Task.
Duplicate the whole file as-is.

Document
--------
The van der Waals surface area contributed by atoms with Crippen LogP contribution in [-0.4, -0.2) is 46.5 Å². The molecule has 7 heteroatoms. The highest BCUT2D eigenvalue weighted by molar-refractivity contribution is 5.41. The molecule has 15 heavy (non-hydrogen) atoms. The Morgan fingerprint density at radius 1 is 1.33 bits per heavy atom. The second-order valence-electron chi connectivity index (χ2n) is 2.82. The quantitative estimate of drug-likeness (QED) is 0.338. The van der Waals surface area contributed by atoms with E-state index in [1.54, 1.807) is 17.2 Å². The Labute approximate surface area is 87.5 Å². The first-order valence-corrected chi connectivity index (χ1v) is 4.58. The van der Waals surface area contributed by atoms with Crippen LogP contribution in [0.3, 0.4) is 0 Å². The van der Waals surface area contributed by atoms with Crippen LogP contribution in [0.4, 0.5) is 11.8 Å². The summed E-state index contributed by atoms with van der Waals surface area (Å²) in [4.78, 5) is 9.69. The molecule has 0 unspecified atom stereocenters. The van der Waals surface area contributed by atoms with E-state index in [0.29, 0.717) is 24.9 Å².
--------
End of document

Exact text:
The van der Waals surface area contributed by atoms with Crippen LogP contribution in [-0.4, -0.2) is 46.5 Å². The molecule has 7 heteroatoms. The highest BCUT2D eigenvalue weighted by molar-refractivity contribution is 5.41. The molecule has 15 heavy (non-hydrogen) atoms. The Morgan fingerprint density at radius 1 is 1.33 bits per heavy atom. The second-order valence-electron chi connectivity index (χ2n) is 2.82. The quantitative estimate of drug-likeness (QED) is 0.338. The van der Waals surface area contributed by atoms with E-state index in [1.54, 1.807) is 17.2 Å². The Labute approximate surface area is 87.5 Å². The first-order valence-corrected chi connectivity index (χ1v) is 4.58. The van der Waals surface area contributed by atoms with Crippen LogP contribution in [0.3, 0.4) is 0 Å². The van der Waals surface area contributed by atoms with Crippen LogP contribution in [0.4, 0.5) is 11.8 Å². The summed E-state index contributed by atoms with van der Waals surface area (Å²) in [4.78, 5) is 9.69. The molecule has 0 unspecified atom stereocenters. The van der Waals surface area contributed by atoms with E-state index in [0.29, 0.717) is 24.9 Å².